Monday, March 7, 2011

Encouraging Reading and Writing

I love reading. I love writing. I have loved both for so long that I can't remember ever not loving them. I spent many hours during long hot car trips soaking up Nancy Drew and Charlotte's Web, Ramona, and Pippi, and whatever else I could get my hands on. There were days Mom begged us to go outside because my brother and I had settled in to good books and didn't want to put them down. I wrote my first poem when I was five and only struggled a little with writing in college when I had to write papers on books that I didn't really care much about like Thucydides and Ulysses.

I always imagined that my own kids would also love reading and writing, that it would come naturally, and that the simple act of having good books around for them to read would be sufficient. I actually started collecting children's books long before I had children...during my grad school days I signed up for a Dr. Seuss reading club (made up a kid just for fun) so I had a good set of Dr. Seuss, Berenstain Bears, and other easy readers on my shelf already when my oldest daughter was born. Of course I had never particularly imagined having a child with language delays, motor skill delays, or self-regulation issues, all of which have impacted her interest in and aptitude for reading and writing.

I am by no means an expert in early childhood literacy, but I think we've done a few things right in this area. One really key thing is to keep it fun, because if it's not enjoyable then it loses half of the point, in my opinion. Reading and writing require real effort for my daughter, so if she loses the reward of having fun while she's doing it then in the end it is just work - ugh.

Have good reading materials available - I already mentioned our collection of children's books. We keep these and several kid friendly magazines available on low tables and bookshelves at all times. Often this means I'm picking up books, and stacking them again, but if my kids have been looking at books it is worth the extra effort for me.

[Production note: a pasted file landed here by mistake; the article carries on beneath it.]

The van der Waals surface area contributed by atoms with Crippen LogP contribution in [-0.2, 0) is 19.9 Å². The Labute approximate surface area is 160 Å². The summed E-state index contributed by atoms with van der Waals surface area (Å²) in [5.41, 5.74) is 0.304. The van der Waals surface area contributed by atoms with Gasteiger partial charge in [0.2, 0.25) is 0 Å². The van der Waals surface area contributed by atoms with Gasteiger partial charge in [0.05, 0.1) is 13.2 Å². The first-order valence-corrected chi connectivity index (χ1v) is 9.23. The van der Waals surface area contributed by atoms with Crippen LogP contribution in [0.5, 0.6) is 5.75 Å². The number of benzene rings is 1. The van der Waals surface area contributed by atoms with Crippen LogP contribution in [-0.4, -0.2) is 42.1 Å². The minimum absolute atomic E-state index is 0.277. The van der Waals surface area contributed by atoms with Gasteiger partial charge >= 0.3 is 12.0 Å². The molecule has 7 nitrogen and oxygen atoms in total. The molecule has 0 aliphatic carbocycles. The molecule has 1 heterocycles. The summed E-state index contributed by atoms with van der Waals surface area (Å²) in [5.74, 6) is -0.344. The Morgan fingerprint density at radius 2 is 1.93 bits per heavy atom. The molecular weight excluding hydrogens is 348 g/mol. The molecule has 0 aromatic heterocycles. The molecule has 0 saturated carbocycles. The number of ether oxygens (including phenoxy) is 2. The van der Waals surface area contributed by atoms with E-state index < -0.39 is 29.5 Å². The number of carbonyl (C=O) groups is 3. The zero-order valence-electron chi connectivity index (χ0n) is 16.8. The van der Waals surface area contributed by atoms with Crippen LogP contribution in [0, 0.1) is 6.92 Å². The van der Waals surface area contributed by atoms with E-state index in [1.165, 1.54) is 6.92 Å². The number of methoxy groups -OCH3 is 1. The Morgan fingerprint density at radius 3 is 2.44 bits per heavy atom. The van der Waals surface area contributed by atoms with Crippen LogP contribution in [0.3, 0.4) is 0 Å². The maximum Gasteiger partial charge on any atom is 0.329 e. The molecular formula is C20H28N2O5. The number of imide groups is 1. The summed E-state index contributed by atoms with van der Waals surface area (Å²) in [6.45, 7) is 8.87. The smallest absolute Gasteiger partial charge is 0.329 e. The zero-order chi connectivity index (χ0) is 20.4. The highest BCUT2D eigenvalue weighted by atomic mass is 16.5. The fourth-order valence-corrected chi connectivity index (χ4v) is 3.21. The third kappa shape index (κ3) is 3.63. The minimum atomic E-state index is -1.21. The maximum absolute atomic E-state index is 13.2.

Visit your library often - We have a great public library with good programs for our kids. There are story times and craft times, and the children's librarian is so friendly and talented with the kids. We go even when there aren't story times because it's free (unless I'm late returning a book) and it gives us somewhere to go. The kids each pick a book and a video to take home. My oldest has been complaining lately that she doesn't get to go as often, so I think we'll head there some on the weekends soon, too.

Read to them - We read a minimum of one story per kid every night before bed. No matter how late it is. No matter what else has happened that day. They pick the story. Now that my oldest is reading a little on her own we ask her to read at least some part of the story - sometimes a page or two, sometimes every other page, sometimes the whole thing depending on her willingness. Remember it's supposed to be fun.

Think outside the book - There are lots of "environmental" texts available to read. We read signs, receipts, mail, shirts, and grocery lists. Likewise we write notes, lists, names, and menus. Just look around - there's a lot to read and write!

Use the computer - My daughter loves Starfall, a phonics-based reading program with games and art activities. Our school also uses Lexia. She also likes getting on the word processing software and writing cards and notes there. Anything that gets her practicing sounding out words and building sentences is open game in my book.

Be a good example - This is one area that I have no problem modeling for my daughter. I still love a good book, when I have time to read them. It's important to show that reading is not just work, that it can be a fun activity, too.

What ideas do you have for making reading and writing fun?

1 comment:

Janet Ann Collins said...

Great ideas, Kim. I think I'll share the link to your post on my Facebook page, etc.


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